The wee hours of the following day found us at Sam’s home in Naguru, where the doors were still firmly locked with padlocks. I decided that we try Nsambya hospital in the hope of getting information in case our friends were among the causalities.
As we walked through the gate of Nsambya hospital, we saw Sam and Prossy seated at the steps holding each other. Their clothes were covered in blood. Totally shaken, with bandages all over, they were leaning on each other. They lifted their heads and looked at us. Their eyes were hollow. We sat with them and listened to their story.
It so happened that the terrorist placed the bag containing the explosives under the very table where Sam and Prossy sat. Two other chairs were reserved for Annette and I. Sam remembered that when he walked into the pub with Prossy in tow, there was a man seated at a table in corner just near the entrance. The man sprung to his feet and offered the table to them and they mistook him to be a worker at the pub.
Little did they know that there was a heavy bag containing explosives right there under their table. Four hours later, with the pub was full with couples, Sam and Prossy still held on to the two seats reserved for us. They had already placed an order for our roast goat meat complete with salads. They were just waiting for us to arrive so that we could enjoy the meat together. They continued sipping from their glasses when the dark hour struck.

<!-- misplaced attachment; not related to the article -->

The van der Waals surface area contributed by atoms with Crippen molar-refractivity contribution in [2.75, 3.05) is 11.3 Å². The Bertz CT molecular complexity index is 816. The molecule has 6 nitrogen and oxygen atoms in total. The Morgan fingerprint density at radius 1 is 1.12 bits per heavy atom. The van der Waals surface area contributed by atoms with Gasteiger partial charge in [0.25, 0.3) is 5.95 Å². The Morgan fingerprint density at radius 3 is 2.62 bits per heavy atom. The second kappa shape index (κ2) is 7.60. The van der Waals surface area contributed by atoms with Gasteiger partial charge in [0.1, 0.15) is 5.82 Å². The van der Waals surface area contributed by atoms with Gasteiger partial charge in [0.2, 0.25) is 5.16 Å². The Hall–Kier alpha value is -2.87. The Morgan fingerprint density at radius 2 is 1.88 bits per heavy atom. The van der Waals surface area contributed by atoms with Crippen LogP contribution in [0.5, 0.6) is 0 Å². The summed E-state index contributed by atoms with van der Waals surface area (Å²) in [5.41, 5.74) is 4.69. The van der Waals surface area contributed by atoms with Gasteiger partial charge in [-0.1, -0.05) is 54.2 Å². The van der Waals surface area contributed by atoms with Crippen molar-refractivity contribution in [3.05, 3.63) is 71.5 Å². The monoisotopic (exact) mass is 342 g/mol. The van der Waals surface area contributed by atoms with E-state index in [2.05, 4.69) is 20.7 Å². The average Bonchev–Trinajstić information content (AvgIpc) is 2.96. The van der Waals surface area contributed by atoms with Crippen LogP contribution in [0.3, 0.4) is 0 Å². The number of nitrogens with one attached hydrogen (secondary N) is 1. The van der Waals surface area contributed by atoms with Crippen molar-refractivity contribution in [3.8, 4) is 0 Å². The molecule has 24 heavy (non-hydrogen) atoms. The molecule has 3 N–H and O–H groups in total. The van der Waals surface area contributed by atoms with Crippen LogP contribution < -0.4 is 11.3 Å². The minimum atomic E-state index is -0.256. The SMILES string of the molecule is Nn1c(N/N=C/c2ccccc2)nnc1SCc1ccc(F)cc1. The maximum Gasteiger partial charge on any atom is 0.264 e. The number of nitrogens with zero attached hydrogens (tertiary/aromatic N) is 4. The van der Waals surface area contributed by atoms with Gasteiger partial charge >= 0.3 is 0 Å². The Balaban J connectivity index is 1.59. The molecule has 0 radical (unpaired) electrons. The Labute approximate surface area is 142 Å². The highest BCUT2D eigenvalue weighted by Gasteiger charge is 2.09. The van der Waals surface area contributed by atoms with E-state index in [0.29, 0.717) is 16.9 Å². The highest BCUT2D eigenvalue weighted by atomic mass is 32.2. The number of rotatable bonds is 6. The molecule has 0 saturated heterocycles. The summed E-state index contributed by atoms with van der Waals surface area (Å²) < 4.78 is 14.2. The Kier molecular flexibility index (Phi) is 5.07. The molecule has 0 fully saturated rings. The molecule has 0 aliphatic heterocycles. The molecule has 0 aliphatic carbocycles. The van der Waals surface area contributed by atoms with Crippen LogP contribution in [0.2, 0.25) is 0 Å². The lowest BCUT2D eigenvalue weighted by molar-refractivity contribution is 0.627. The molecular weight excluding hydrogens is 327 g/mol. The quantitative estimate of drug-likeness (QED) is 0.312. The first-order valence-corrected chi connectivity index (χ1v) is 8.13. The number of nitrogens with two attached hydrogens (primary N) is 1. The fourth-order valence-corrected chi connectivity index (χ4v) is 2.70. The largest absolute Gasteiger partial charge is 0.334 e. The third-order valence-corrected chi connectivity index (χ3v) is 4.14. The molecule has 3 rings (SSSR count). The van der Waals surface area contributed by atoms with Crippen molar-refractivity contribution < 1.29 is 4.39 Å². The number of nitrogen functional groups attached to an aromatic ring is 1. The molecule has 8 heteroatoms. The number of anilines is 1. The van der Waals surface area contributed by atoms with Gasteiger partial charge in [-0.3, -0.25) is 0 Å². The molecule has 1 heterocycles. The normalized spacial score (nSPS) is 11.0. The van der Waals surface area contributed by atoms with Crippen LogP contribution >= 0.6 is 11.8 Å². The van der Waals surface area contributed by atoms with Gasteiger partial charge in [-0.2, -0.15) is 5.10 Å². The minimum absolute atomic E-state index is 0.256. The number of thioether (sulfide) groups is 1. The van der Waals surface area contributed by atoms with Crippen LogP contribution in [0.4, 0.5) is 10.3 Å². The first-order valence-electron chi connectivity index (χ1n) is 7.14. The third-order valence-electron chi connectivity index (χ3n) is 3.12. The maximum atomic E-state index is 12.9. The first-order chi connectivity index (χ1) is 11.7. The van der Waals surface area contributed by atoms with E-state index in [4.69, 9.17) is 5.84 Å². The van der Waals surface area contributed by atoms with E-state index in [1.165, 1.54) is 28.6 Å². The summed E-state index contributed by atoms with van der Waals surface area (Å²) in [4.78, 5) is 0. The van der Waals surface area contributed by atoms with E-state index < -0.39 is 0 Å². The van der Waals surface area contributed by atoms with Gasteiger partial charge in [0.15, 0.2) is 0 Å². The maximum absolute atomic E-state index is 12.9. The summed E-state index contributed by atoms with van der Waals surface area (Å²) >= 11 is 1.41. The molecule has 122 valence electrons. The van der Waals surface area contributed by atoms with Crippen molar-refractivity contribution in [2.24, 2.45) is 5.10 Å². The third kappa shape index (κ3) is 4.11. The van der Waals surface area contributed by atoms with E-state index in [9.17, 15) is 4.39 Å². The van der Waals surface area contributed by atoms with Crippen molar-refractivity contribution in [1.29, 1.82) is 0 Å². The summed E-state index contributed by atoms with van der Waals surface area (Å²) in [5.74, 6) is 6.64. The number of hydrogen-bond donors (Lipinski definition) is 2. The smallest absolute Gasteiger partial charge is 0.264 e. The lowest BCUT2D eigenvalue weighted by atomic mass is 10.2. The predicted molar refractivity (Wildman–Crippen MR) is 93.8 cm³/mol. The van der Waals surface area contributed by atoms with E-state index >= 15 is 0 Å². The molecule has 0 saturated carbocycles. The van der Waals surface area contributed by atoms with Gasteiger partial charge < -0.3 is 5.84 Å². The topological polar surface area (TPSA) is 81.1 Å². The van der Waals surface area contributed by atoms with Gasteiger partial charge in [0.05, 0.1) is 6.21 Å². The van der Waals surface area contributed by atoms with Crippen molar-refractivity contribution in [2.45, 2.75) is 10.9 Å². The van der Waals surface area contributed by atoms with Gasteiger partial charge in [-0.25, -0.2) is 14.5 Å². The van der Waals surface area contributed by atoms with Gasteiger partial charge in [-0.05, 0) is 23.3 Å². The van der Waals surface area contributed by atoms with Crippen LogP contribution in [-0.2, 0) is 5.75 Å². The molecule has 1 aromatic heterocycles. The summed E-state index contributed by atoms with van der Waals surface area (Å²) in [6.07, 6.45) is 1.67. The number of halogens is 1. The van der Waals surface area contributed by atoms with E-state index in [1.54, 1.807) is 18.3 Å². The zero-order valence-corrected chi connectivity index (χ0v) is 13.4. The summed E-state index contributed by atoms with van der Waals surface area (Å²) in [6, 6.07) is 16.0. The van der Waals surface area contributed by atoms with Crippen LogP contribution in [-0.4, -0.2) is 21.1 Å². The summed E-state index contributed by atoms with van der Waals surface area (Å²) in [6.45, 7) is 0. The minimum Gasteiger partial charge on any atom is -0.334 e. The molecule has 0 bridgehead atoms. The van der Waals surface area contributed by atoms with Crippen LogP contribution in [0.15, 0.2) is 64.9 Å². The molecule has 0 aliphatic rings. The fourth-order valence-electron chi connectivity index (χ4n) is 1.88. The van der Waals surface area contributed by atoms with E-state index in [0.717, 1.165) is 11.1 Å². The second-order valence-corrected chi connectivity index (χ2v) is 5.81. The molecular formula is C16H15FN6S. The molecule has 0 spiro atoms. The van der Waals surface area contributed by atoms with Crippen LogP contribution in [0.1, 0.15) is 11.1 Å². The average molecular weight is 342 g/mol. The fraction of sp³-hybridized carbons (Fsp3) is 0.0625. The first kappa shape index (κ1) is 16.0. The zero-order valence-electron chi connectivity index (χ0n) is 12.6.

Surviving death by inches
In Sam’s words, the blast tore through their table with such momentum both of them were thrown metres away. He could not explain how they both survived. All around them were bodies still stuck in their chairs, heads lunging backwards! A few survivors were whimpering in pain. Both Sam and Prossy were covered in blood and pieces of flesh. They could not locate each other.
Suddenly there was a melee in the area with Police and ambulance sirens making deafening noise as they ferried the casualties to the nearby Nsambya hospital. Sam looked for Prossy, shouting out her name. They both had lost their phones which were on the table when the explosion went off. The chairs in which they had been seated were blown to pieces. How they survived with minor bruises, was beyond human understanding. Sam started crying.
With hands placed on his head, he went to the hospital hoping to find Prossy there. As for Prossy, she had been hauled into the police truck and whisked to the hospital among the dead and injured. She was quickly rushed to the emergency ward where doctors examined her and bandaged the minor cuts and discharged her. She had just walked out of the hospital gate when she heard Sam crying, calling her name. She ran and tapped him on the back to see if he was the one. In a warm embrace, they thanked God for saving their lives.
As they narrated their ordeal, I noticed Annette’s grip on my hand was getting tighter. My mind flashed back to how she delayed at work and the further delay in the traffic jam. We immediately joined Sam and Prossy in thanking God for the miracles. God indeed works in mysterious ways and that is one Valentine’s Day I shall never forget.
- The article is an edited extract from Jackson Oboth’s forthcoming book, Herdsboy in the City.